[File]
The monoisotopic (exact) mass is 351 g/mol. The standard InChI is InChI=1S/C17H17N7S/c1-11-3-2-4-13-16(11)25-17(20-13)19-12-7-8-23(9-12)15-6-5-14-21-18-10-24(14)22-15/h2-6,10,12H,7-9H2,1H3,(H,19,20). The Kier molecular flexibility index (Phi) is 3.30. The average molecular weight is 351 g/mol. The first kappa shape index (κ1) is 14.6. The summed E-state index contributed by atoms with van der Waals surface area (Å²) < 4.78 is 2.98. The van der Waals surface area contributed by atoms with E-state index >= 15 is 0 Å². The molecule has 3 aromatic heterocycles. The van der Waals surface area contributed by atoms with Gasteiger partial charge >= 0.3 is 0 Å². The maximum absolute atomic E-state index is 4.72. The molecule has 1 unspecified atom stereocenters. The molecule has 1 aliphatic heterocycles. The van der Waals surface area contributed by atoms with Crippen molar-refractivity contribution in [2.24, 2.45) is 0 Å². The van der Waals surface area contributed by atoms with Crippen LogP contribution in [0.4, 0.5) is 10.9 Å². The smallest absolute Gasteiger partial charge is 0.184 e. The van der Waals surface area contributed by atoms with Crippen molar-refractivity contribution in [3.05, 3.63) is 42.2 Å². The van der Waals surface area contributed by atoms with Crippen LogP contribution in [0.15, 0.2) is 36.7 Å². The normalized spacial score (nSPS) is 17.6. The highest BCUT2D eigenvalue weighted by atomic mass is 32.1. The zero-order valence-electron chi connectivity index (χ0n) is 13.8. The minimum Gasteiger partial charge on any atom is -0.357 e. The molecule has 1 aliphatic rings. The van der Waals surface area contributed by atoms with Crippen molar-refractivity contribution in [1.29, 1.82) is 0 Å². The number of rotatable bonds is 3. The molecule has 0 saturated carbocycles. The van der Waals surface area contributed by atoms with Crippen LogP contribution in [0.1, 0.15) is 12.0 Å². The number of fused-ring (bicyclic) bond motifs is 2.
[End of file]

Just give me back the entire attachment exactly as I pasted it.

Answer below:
The monoisotopic (exact) mass is 351 g/mol. The standard InChI is InChI=1S/C17H17N7S/c1-11-3-2-4-13-16(11)25-17(20-13)19-12-7-8-23(9-12)15-6-5-14-21-18-10-24(14)22-15/h2-6,10,12H,7-9H2,1H3,(H,19,20). The Kier molecular flexibility index (Phi) is 3.30. The average molecular weight is 351 g/mol. The first kappa shape index (κ1) is 14.6. The summed E-state index contributed by atoms with van der Waals surface area (Å²) < 4.78 is 2.98. The van der Waals surface area contributed by atoms with E-state index >= 15 is 0 Å². The molecule has 3 aromatic heterocycles. The van der Waals surface area contributed by atoms with Gasteiger partial charge >= 0.3 is 0 Å². The maximum absolute atomic E-state index is 4.72. The molecule has 1 unspecified atom stereocenters. The molecule has 1 aliphatic heterocycles. The van der Waals surface area contributed by atoms with Crippen molar-refractivity contribution in [2.24, 2.45) is 0 Å². The van der Waals surface area contributed by atoms with Crippen LogP contribution in [0.4, 0.5) is 10.9 Å². The smallest absolute Gasteiger partial charge is 0.184 e. The van der Waals surface area contributed by atoms with Crippen molar-refractivity contribution in [3.05, 3.63) is 42.2 Å². The van der Waals surface area contributed by atoms with Crippen LogP contribution in [0.15, 0.2) is 36.7 Å². The normalized spacial score (nSPS) is 17.6. The highest BCUT2D eigenvalue weighted by atomic mass is 32.1. The zero-order valence-electron chi connectivity index (χ0n) is 13.8. The minimum Gasteiger partial charge on any atom is -0.357 e. The molecule has 1 aliphatic rings. The van der Waals surface area contributed by atoms with Crippen molar-refractivity contribution in [1.29, 1.82) is 0 Å². The number of rotatable bonds is 3. The molecule has 0 saturated carbocycles. The van der Waals surface area contributed by atoms with Crippen LogP contribution in [0.1, 0.15) is 12.0 Å². The number of fused-ring (bicyclic) bond motifs is 2.